Spotting Scope

  • Last Post 21 July 2014
LWesthoff posted this 27 November 2013

 Thinking of including a new Spotting Scope in my letter to Santa this year, and would like some input from some other BR shooters.  Would really like something that would allow me to spot .30 cal. holes in the black at 300 yds.  With cataract surgery (new lens implanted) and glasses I have a little better than 20/20 vision.  Couple of my fellow shooters have Kowas, and they will do it out there at 300 yds. but they bought 'em several years ago before the price went out of sight.  Been looking (in the catalogs) at the Leopold Kenai model.  Leupold riflescopes are good, I know, and I think we could probably handle the cost (right at $1000) but don't know anybody who has the Kenai spotting scope so I can't peek through one out on the range and check it out. 

 Any of you guys have any other suggestions?  Or actually own a Kenai?


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R. Dupraz posted this 27 November 2013

When I started shooting the military matches, I used my Kowa 821M with a 27x eye piece. This worked fine to spot 30 cal. holes on a black bull out to 200 until I developed the onset of cataracts. Not enough yet to have surgery but enough to prevent me from seeing holes at 200.

So after looking through some of the scopes of my regular competitors, I bought a Konus-80 20-60 zoom. At the 2013 military nationals we shot a 300 yd. match and I was a bit apprehensive, especially because it was an overcast, rainy wkend. But, seeing 30 cal. holes on out to 300 yds. was not a problem for me. for now at least.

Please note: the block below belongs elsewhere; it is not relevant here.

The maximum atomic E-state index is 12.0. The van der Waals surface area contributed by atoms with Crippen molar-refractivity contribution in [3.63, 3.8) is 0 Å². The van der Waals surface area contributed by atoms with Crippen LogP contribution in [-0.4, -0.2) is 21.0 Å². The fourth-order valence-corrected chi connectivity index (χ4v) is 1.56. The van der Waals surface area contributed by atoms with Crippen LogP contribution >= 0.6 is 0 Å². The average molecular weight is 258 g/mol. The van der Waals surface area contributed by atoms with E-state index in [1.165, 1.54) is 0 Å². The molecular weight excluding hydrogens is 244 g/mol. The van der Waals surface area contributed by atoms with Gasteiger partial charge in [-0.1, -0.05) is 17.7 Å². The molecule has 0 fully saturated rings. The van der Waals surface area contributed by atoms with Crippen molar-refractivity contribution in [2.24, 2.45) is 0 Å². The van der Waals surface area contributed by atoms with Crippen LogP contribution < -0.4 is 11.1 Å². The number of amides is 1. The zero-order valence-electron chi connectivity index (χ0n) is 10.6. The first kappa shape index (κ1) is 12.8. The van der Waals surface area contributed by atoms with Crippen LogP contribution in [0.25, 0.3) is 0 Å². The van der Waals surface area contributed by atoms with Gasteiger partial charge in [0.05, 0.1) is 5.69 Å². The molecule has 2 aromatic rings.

This Konus is a relatively inexpensive scope that I got from Optics Planet. Think it was less than $300.00. The definition and clarity seem to be good for the money. whatever scope you decide on, the only thing that I would suggest is to get the largest objective lense that you can.

I have had glasses to correct my vision since the 8th grade. But my biggest problem now is getting enough light.


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RicinYakima posted this 27 November 2013


I certainly wish I could help you, but I can't. I ended up buying a Fujicon 20 X 60 with an 80M objective. It was a second from a “bird watching” forum at 1/3 price, $500.

Get with Roger Urlich at Paul Bunyon, as he has done the most research that seems to be good.

HTH, Ric

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frnkeore posted this 28 November 2013

I'm also looking for a better scoping scope. I've had my trusty 60mm Swift since the 80's and I bought a new 788, 80mm Alpen, ($460) thinking it would raise my spotting up at least one level. It did not, it was a level below so, I took it back. You can rule that one out.

I hear good things about the Vortex, Razor and Viper scopes but, they are ED/HD and out of my buget. They do make a non ED Diamonback for around $500 but, I can't find one to buy local so I can compare it with my Swift.


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billwnr posted this 28 November 2013


I'm assuming you want a spotting scope for Paul Bunyan at 9AM on a rainy, misty March morning against the black mud background.